5 inmates test positive for COVID-19 at Taylor County Jail
MEDFORD, Wis. (WSAW) - Five inmates are being isolated at the Taylor County Jail after testing positive for COVID-19.
Sheriff Larry Woebbeking told 7 Investigates all five are asymptomatic and are inmates in the HUBER Program, which gives certain inmates privileges to go out in the community for set periods of time for things like going to work or getting treatment. These inmates are held in a group block away from other inmates who are not allowed out in the community. Currently, Woebbeking said no Taylor County Sheriff’s Office employees have shown symptoms or tested positive.
Antolin Ojeda was a HUBER inmate who was released Saturday. He said on Friday, Sept. 26, one of his cellmates started to have cold-like symptoms, which got worse over the following weekend. Then, a cellmate who walks to work with the one who started showing symptoms also began showing symptoms. Ojeda said he, himself, started to feel crumby Monday, Sept. 28.
“The one that got sick second, actually, on Tuesday he had gone to the nurse to get Tylonal because he was feeling that bad and they took his temperature and it was 100.4, so he did have a low-grade fever," Ojeda said.
Then another started showing symptoms.
“I had mentioned to one of the COs (corrections officers) that the cold or the flu was going around in our block and I was going to be pretty miffed if I get out on Saturday and I’m sick and I bring it home,” he added.
That Friday night, Ojeda noticed he could not taste his food very well. On Saturday when he was released, he got dinner with his wife and son and noticed he could not taste anything at all. The next day, he got a COVID-19 test. On Monday, he was told he tested positive. He said his symptoms have progressed. He then let the sheriff’s office know that he tested positive.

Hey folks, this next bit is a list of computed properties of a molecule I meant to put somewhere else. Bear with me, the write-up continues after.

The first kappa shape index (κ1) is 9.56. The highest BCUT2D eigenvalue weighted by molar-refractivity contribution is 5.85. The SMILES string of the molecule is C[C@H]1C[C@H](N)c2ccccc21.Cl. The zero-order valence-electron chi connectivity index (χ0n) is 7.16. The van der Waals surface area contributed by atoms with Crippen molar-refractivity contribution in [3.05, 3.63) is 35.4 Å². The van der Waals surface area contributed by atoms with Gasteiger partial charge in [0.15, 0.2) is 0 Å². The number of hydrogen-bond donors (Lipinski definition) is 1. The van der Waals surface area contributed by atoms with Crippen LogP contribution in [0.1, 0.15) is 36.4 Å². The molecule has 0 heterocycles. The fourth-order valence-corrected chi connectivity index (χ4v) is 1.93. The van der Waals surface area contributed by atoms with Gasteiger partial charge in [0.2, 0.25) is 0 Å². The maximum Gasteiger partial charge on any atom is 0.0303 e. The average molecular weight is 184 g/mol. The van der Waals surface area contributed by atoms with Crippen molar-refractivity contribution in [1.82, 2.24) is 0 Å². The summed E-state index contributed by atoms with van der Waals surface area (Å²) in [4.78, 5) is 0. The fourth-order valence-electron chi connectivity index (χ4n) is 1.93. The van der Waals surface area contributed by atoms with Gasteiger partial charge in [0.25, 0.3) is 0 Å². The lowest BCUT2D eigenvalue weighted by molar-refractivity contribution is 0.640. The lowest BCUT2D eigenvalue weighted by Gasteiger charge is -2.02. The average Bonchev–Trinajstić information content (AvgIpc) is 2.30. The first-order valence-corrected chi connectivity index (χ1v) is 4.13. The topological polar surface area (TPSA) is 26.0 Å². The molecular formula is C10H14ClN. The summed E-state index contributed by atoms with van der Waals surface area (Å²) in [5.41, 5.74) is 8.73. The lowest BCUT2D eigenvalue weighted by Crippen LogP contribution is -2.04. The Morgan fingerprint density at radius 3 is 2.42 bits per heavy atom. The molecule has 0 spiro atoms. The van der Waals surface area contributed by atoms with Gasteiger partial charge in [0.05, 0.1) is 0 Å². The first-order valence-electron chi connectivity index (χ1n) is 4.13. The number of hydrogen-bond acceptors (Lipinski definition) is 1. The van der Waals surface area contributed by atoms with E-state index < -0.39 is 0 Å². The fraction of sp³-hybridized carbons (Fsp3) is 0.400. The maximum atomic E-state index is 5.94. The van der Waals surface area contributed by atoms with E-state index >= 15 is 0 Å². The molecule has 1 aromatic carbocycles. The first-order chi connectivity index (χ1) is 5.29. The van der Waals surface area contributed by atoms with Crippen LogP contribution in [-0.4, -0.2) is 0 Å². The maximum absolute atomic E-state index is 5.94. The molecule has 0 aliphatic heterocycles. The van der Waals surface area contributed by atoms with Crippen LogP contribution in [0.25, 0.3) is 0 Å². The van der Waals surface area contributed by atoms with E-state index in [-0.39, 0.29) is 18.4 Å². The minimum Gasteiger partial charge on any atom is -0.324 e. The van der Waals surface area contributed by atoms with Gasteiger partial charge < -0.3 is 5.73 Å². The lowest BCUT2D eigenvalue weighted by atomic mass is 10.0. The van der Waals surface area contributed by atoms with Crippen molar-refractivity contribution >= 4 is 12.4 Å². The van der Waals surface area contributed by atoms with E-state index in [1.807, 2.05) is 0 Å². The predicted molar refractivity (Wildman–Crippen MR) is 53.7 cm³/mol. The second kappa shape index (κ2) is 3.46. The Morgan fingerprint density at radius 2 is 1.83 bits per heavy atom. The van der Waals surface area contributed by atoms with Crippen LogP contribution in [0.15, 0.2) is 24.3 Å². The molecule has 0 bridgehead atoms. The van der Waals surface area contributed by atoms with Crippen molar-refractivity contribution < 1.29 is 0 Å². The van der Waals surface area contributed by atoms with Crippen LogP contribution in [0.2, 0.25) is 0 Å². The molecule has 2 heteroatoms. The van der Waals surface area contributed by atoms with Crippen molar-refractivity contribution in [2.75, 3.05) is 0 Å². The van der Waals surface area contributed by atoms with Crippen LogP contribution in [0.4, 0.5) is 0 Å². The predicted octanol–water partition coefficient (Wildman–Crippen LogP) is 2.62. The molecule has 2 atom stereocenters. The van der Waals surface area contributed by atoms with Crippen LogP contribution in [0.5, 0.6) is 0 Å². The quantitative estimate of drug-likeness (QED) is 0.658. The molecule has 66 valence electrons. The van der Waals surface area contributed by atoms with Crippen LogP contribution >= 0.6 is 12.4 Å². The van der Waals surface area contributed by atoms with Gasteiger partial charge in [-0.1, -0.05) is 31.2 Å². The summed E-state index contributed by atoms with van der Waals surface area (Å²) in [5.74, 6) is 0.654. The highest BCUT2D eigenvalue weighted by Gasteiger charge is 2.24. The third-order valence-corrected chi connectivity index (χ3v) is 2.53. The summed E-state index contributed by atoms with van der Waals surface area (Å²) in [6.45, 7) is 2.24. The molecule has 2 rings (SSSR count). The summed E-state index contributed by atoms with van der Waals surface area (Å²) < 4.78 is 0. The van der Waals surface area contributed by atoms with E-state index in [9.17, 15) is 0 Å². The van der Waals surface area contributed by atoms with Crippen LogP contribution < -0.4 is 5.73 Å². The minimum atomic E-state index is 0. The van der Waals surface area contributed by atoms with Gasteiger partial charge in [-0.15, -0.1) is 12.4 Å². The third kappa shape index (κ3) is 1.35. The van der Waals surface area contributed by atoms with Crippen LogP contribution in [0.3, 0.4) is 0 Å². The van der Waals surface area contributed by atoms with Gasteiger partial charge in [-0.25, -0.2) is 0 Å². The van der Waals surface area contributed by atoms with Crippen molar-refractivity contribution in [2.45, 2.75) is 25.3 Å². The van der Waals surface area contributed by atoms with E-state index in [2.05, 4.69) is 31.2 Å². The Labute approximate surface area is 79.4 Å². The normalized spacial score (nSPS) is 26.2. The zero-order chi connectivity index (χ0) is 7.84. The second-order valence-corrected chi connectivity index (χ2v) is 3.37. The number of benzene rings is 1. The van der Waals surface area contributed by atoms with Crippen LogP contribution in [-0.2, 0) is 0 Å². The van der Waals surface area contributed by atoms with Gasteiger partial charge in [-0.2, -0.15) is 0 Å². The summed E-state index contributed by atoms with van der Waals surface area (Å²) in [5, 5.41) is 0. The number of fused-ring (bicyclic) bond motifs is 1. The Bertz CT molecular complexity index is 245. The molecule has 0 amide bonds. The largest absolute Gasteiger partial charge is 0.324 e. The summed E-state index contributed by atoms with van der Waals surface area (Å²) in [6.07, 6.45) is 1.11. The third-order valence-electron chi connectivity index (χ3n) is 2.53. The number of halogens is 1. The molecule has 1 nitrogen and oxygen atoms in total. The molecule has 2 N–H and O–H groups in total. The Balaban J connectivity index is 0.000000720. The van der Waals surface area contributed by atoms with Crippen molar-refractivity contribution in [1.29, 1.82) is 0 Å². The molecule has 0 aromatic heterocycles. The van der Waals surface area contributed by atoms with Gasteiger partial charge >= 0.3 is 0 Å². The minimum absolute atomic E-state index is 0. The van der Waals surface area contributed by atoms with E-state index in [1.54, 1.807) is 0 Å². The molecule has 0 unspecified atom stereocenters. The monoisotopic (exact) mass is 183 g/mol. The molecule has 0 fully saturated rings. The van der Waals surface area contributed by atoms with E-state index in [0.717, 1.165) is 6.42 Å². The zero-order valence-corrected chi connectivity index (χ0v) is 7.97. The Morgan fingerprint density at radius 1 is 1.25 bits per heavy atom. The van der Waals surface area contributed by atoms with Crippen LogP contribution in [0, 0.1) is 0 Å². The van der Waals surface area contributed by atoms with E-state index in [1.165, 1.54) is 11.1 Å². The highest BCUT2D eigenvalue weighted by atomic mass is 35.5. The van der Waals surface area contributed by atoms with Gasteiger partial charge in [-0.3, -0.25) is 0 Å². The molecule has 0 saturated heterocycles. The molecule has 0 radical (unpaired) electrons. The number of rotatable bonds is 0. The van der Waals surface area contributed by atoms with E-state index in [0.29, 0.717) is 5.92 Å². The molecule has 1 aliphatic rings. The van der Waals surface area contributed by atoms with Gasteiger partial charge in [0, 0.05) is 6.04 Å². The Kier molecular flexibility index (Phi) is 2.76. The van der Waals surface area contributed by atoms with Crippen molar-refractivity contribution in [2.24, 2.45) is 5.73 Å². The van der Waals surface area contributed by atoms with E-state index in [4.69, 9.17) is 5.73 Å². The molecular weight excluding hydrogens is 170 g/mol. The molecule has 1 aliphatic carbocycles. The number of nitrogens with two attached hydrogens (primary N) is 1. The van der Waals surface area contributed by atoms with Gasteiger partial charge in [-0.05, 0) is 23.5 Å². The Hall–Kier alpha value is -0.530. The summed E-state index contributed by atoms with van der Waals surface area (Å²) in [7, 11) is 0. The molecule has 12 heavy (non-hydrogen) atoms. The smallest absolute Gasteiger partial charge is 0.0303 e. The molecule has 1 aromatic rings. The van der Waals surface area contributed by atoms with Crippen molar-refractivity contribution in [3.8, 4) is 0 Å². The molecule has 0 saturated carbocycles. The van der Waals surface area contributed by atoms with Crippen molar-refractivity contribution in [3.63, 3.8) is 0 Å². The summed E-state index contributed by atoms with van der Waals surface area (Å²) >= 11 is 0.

“They never tested any of us, at least not the three weeks I was there,” he added.
Sheriff Woebbeking stated he could not speak to specific inmate health issues, meaning he could not answer specific questions about what Ojeda’s concerns were or what he said. Though, he said the sheriff’s office does not take COVID-19 concerns lightly. So, when asked about the one inmate coming back with a fever, again, Sheriff Woebbeking said he could not answer specifically, but said this:
“I can tell you that we can test for COVID through our procedures, we can’t test for honesty, and the reason I say that is it also lies on the inmate’s shoulders to tell us if they have any type of symptom so that we can put our protocols into place,” he stated.
Since the HUBER inmates have interaction with the community, he said those inmates change their clothes in a separate room away from other inmates and employees. It is a room just before the metal detector to enter the jail. Before any inmates enter the jail, they are asked about if they are experiencing any symptoms and their temperature is checked. This includes new inmates being checked in who are not in the HUBER program.
If someone has symptoms, Sheriff Woebbeking said they will get tested either within their facility or at the local health facility, whichever will get results fastest, and then they are temporarily isolated in a medical room right off of the check-in point until their results come back. Now that inmates have tested positive, he said healthy inmates have been separated out and the others have been isolated together. For the time being, they are not operating the HUBER program.